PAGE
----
- Creation of a ‘training team’ to ensure consistency in instruction, demonstration, job shadowing, hands-on supervision, and accountability
- Creation of ‘cross training’ opportunities to maximize production and control labor costs
- Creation of a schedule to review individual staff performances and the training plan in its entirety - each quarter at minimum
- Creation of staff performance benchmarks, rewards, and staff experience strategies
- Creation of a secret shopper program to promote healthy feedback on training, service, and overall guest experiences
3. Training assistance
When it comes to team and individual training – remember the demographics of your staff. Perhaps they will engage with your training program better through the use of video or augmented reality. Or perhaps they will benefit from available training platforms such as Typsy.
As the industry progresses in terms of technology – keep an open mind and implement technology where it will assist and benefit your operations without fully retracting from the human element and interaction the hospitality industry is built upon. If you are unsure whether new training technologies will fit in with your business, narrow down the positives and negatives and go from there.
4. Strategy meetings
Using your developed plan and all of this collected information you can begin to develop SMART plans for each individual member of your team.
For example: Once you identify an area where an employee needs training, list it as an objective on their individual plan, clearly stating the expectations for how the employee is going to learn the skill and how proficient they are expected to be at the completion of the training. For each individual goal; determine the training timeline and a progressive reward. Agree to a timeline for each goal and create ownership of it by signing it with your own signatures.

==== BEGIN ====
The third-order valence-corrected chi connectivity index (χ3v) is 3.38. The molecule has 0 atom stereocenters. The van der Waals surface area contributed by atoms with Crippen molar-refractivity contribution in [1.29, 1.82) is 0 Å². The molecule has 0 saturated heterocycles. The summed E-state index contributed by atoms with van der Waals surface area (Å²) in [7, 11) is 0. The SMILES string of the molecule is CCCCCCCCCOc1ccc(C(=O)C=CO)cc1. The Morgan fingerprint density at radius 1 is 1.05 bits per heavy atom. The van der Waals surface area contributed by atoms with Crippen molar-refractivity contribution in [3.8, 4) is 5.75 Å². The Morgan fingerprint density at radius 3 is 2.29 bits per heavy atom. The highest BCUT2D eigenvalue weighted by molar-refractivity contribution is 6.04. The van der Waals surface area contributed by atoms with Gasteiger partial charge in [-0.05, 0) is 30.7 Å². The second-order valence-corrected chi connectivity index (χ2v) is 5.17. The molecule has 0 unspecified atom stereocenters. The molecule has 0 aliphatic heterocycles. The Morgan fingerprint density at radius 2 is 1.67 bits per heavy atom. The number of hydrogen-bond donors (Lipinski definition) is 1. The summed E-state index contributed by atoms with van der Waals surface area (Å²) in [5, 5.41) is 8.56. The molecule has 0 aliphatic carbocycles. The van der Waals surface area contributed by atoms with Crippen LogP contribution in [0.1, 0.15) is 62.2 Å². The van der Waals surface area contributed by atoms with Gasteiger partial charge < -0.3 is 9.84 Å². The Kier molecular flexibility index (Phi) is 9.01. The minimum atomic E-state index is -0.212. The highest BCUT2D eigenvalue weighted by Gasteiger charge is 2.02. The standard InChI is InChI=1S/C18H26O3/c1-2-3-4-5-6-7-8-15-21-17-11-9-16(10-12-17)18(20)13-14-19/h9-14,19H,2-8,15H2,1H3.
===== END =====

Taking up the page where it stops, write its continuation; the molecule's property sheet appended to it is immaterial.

Take these SMART goals and discuss them with your entire team during the second team meeting. Having meetings with your team on a scheduled, regular basis regarding performance and progress will provide and receive ongoing feedback with desirable results.
In summary, you want to develop systems, experiences, confidence, morale, and consistency within your training which will set the expectations needed to successfully operate.
If you have determination, the detailed planning, and the correct leadership, any previous on-boarding and training nightmares or seasonal fall-offs will simultaneously go away; benefiting your bottom line.
Get back in the training groove with Typsy's online hospitality courses and lessons. Your staff will be learning new tricks in less than five minutes. Sign your business up today and get the first 10 day's FREE!
|Doug Radkey is the principal owner of Key Restaurant Group, a North American restaurant/bar start-up development agency based in Ontario, Canada. Being in the food and beverage industry for over 17 years has allowed Doug to become a leading voice in the development of feasibility studies, unique concepts, business plans, and operational systems. Learn more by visiting keyrestaurantgroup.com|